[34] Keane, M. P. et al. (2013). Panel data discrete choice models of consumer demand. Prepared for The Oxford Handbooks: Panel Data.
[35] Kingma, D. P. and Welling, M. (2014). Auto-encoding variational Bayes. In International Conference on Learning Representations.
[36] Levy, O. and Goldberg, Y. (2014). Neural word embedding as implicit matrix factorization. In Advances in Neural Information Processing Systems.
[37] Liang, D., Altosaar, J., Charlin, L. and Blei, D. M. (2015). Factorization meets the item embedding: Regularizing matrix factorization with item co-occurrence. In ACM Conference on Recommender System.
[38] Ma, H., Liu, C., King, I. and Lyu, M. R. (2011). Probabilistic factor models for web site recommendation. In Proceedings of the 34th International ACM SIGIR Conference on Research and Development in Information Retrieval.
[39] Mikolov, T., Yih, W. T. and Zweig, G. (2013). Linguistic regularities in continuous space word representations. In Conference of the North American Chapter of the Association for Computational Linguistics: Human Language Technologies.
[40] Mikolov, T., Sutskever, I., Chen, K., Corrado, G. S. and Dean, J. (2013a). Distributed representations of words and phrases and their compositionality. In Advances in Neural Information Processing Systems.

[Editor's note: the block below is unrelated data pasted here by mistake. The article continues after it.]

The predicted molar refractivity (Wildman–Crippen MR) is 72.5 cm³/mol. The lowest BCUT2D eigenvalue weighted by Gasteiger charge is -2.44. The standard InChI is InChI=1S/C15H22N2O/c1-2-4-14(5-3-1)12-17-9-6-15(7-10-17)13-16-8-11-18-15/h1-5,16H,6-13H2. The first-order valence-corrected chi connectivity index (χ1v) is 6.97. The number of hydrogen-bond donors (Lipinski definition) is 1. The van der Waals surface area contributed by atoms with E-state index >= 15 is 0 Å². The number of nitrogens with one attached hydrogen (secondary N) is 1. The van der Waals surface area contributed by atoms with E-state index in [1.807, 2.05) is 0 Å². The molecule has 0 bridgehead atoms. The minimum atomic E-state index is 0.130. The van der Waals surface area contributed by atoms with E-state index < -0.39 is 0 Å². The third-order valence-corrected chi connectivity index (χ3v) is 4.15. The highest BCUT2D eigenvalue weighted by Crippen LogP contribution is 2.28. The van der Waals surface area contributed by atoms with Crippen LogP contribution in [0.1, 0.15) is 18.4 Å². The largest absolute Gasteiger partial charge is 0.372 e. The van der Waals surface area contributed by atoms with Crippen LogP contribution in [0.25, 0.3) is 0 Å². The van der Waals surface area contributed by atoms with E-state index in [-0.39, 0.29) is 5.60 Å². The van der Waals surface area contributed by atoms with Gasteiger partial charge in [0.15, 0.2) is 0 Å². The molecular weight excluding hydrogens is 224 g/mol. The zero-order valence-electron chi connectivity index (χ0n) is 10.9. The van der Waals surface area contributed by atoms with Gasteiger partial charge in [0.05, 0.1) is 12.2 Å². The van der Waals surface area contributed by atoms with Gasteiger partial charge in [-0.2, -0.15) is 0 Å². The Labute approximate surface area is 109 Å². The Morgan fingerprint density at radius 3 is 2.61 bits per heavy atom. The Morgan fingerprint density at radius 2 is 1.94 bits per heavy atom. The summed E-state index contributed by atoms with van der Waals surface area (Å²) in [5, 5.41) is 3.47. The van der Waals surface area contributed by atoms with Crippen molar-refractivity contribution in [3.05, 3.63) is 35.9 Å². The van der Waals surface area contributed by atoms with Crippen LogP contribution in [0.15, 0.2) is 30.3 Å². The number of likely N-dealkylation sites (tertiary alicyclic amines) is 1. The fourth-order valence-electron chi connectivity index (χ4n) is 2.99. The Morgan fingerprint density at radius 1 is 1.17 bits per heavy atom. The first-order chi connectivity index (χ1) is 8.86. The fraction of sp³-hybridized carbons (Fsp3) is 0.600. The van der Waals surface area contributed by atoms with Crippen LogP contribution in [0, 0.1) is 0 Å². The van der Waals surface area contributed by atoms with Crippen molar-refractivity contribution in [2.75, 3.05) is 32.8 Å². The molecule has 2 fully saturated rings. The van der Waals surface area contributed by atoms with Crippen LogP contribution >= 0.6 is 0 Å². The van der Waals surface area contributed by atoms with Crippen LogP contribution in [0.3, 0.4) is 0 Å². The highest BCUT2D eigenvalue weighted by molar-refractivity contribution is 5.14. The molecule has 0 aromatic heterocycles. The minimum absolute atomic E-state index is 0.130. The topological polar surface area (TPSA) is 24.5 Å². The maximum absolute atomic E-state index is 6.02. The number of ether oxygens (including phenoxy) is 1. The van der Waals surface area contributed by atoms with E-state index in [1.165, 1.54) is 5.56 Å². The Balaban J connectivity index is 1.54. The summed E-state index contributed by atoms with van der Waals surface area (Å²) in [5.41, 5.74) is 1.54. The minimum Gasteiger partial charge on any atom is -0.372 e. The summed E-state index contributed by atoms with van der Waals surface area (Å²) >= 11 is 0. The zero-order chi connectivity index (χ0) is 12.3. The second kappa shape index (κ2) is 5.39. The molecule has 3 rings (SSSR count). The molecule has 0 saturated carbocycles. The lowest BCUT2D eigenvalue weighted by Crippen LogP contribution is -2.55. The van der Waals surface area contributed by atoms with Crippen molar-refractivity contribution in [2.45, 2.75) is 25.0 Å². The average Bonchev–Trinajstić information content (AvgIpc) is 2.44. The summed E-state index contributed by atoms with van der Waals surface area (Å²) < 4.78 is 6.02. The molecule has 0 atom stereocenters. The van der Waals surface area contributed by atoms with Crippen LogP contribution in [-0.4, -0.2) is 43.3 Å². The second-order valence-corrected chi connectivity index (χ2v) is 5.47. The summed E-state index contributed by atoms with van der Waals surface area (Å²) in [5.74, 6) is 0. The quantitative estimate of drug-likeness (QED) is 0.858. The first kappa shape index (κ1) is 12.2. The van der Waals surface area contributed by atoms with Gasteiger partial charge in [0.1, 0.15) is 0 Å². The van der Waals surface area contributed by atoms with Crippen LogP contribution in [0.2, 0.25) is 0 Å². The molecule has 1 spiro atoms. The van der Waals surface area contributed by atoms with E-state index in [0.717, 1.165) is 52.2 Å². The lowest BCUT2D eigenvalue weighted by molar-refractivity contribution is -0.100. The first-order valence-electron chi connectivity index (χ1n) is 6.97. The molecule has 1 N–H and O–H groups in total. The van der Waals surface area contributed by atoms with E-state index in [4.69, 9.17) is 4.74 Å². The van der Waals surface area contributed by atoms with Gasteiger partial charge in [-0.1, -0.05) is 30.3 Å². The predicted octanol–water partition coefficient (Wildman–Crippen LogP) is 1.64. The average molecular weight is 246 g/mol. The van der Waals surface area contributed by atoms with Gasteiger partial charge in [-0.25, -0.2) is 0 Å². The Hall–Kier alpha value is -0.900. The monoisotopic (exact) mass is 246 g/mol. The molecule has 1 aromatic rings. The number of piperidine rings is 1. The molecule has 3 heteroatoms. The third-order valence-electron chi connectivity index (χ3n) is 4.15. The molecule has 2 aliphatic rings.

[41] Mikolov, T., Chen, K., Corrado, G. S. and Dean, J. (2013b). Efficient estimation of word representations in vector space. In International Conference on Learning Representations.
[42] Mnih, A. and Hinton, G. E. (2007). Three new graphical models for statistical language modelling. In International Conference on Machine Learning.
[43] Mnih, A. and Kavukcuoglu, K. (2013). Learning word embeddings efficiently with noise-contrastive estimation. In Advances in Neural Information Processing Systems.
[44] Mnih, A. and Teh, Y. W. (2012). A fast and simple algorithm for training neural probabilistic language models. In International Conference on Machine Learning.
[45] Naesseth, C., Ruiz, F. J. R., Linderman, S. and Blei, D. M. (2017). Reparameterization gradients through acceptance-rejection methods. In Artificial Intelligence and Statistics.
[46] Ng, A. Y. and Russell, S. J. (2000). Algorithms for inverse reinforcement learning. In International Conference in Machine Learning.
[47] Pennington, J., Socher, R. and Manning, C. D. (2014). GloVe: Global vectors for word representation. In Conference on Empirical Methods on Natural Language Processing.
[48] Rezende, D. J., Mohamed, S. and Wierstra, D. (2014). Stochastic backpropagation and approximate inference in deep generative models. In International Conference on Machine Learning.
[49] Robbins, H. and Monro, S. (1951). A stochastic approximation method. Ann. Math. Stat. 22 400-407. · Zbl 0054.05901
[50] Rudolph, M., Ruiz, F. J. R., Mandt, S. and Blei, D. M. (2016). Exponential family embeddings. In Advances in Neural Information Processing Systems.